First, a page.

In a statement released this month from FDA Commissioner Scott Gottlieb, M.D., it was announced that the agency is taking new steps to support the development of nicotine replacement drug therapies (NRTs) to assist smokers in their efforts to quit.
“As a public health agency, there is no greater impact we can have to improve the health of our nation than to significantly reduce the rate of tobacco-related disease and death. Through the U.S. Food and Drug Administration’s comprehensive framework for regulating nicotine and tobacco, we’re developing policies that support the possibility of a world where combustible cigarettes could no longer create or sustain addiction. A key part of this framework are steps to pave the way for products that help currently addicted smokers move away from the deadliest form of nicotine delivery,” Gottlieb said in the statement, which was issued on August 3, 2018.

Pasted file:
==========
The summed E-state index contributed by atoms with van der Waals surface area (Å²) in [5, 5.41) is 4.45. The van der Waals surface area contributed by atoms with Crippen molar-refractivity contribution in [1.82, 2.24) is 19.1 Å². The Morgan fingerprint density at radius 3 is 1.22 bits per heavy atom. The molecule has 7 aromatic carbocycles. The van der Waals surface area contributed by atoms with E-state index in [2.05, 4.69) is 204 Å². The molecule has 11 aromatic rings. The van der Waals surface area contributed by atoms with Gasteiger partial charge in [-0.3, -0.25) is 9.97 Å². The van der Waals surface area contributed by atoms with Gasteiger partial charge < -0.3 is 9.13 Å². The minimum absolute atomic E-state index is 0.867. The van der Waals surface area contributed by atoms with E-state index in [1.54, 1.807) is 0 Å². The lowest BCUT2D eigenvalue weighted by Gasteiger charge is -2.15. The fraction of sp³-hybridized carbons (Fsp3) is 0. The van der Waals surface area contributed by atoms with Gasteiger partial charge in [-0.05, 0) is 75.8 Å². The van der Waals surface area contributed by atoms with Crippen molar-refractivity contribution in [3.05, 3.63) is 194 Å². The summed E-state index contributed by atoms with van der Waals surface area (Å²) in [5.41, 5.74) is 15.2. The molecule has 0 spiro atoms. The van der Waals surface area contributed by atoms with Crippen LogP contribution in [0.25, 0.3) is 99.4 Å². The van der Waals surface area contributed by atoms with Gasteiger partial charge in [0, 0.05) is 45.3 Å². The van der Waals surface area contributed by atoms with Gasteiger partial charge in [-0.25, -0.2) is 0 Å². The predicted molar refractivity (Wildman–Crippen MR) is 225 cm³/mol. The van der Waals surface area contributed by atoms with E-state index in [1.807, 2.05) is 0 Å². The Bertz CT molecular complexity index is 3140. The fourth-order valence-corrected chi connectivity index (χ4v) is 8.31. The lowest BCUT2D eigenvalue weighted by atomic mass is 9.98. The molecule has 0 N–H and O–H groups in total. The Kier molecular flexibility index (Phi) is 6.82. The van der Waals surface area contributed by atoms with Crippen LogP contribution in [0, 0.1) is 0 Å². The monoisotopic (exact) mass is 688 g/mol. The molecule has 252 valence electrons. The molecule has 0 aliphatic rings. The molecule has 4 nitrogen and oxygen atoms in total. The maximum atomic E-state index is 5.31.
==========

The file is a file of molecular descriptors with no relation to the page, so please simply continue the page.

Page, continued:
Gottlieb goes on to say that, “The development of novel NRT products, regulated as new drugs, is a critical part of our overall strategy on nicotine.”
The CDC reports that nicotine may be as addictive as heroin, cocaine, or alcohol, and that 70% of adult smokers in the United States want to quit, with nearly half trying to quit each year and only few succeeding. Research has shown that use of FDA-approved NRT products may double the likelihood of a successful quit attempt.
The FDA’s Nicotine Steering Committee, established in September of 2017, has been evaluating new, evidence-based opportunities to advance NRT products, and last week, the FDA released the first of two draft guidances aimed at supporting the development of novel, inhaled nicotine replacement therapies, similar to current over-the-counter pharmaceutical NRT products, that could be submitted to the FDA for approval as new drugs.
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